The Hawks didn’t have their best game offensively, but they were able to do enough to best the Magic’s pitiful efforts from the perimeter. The Hawks’ offense was stagnant and Joe Johnson still doesn’t look like a true No. 1 option, but some timely shots from Jamal Crawford (including one of his signature four-point plays and a ludicrous off-the-dribble banked three that turned out to be the game-winner) were enough for the Hawks in Game 3.

The Magic need to find answers, and fast. If they don’t get a win in Game 4, they’re likely looking at an early playoff exit. And with Howard’s impending free agency likely to loom over the team for the duration of next season, and how weak his supporting cast has looked, being eliminated in the first round would only be the beginning of Orlando’s problems.

Edmond Sumner declares for NBA draft despite torn ACL

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Edmond Sumner has grown about five inches since high school.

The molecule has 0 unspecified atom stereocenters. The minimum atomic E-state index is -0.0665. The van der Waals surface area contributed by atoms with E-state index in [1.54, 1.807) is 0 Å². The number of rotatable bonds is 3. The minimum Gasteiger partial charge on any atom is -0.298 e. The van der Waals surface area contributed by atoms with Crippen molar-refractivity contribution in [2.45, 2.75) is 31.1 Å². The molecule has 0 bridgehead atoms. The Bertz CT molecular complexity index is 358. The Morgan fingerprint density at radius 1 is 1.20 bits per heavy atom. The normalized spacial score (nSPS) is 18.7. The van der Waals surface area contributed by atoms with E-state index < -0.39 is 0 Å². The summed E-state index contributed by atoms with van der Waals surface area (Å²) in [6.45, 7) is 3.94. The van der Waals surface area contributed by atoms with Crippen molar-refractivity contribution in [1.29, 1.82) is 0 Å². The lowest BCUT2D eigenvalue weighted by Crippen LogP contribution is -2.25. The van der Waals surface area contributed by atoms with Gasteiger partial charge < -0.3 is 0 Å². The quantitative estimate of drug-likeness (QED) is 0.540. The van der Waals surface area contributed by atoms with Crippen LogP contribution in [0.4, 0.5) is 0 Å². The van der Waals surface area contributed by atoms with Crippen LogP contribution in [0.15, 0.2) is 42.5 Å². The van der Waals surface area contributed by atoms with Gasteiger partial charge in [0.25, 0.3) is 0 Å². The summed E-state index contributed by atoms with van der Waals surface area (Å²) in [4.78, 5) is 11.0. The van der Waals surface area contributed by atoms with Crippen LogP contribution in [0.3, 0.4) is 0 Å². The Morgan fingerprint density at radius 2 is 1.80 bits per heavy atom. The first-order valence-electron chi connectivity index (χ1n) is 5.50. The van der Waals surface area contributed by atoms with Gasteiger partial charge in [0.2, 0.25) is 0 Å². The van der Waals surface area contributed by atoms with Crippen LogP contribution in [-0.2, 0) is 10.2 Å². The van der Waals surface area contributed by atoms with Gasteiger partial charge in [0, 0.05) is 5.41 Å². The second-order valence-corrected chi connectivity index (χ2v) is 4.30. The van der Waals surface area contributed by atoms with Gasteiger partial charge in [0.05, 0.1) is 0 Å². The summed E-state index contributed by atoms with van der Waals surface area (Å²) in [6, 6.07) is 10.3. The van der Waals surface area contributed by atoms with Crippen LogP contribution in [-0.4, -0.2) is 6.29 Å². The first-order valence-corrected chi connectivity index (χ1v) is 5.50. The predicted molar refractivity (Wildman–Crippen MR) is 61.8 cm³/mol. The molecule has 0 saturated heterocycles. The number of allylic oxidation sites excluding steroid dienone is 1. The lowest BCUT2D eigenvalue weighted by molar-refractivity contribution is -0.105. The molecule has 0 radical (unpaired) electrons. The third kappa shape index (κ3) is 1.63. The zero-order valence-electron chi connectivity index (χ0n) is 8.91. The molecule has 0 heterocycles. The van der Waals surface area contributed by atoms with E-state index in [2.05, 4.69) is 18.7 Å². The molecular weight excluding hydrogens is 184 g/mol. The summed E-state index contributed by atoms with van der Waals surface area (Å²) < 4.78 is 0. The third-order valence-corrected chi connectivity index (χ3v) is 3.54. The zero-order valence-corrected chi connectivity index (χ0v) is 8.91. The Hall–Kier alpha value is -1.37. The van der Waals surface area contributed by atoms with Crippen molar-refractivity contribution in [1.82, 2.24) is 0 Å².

That has helped turn the 6-foot-5 Xavier point guard into an intriguing NBA prospect — but also seemingly contributed to physical complications. Sumner missed nearly all of his freshman year with knee tendinitis. Then, after a promising second season and start to his third, he tore his ACL in January.

Still, he’s entering the NBA draft.

Sumner:

Rick Broering of Musketeer Report:

Like with Duke’s Harry Giles, medical testing will be huge with Sumner. But at least Giles ended the season on the court. Sumner might not be healthy at all during the pre-draft process.

Sumner looked like a borderline first-round pick before the injury. This probably pushes him into the second round.

His long strides provide impressive speed and quickness, and he’s still shifty. Add quality court vision, and his ability to drive by defenders is even more valuable.

A 6-foot-8 wingspan and good lateral mobility also help make him a quality defender.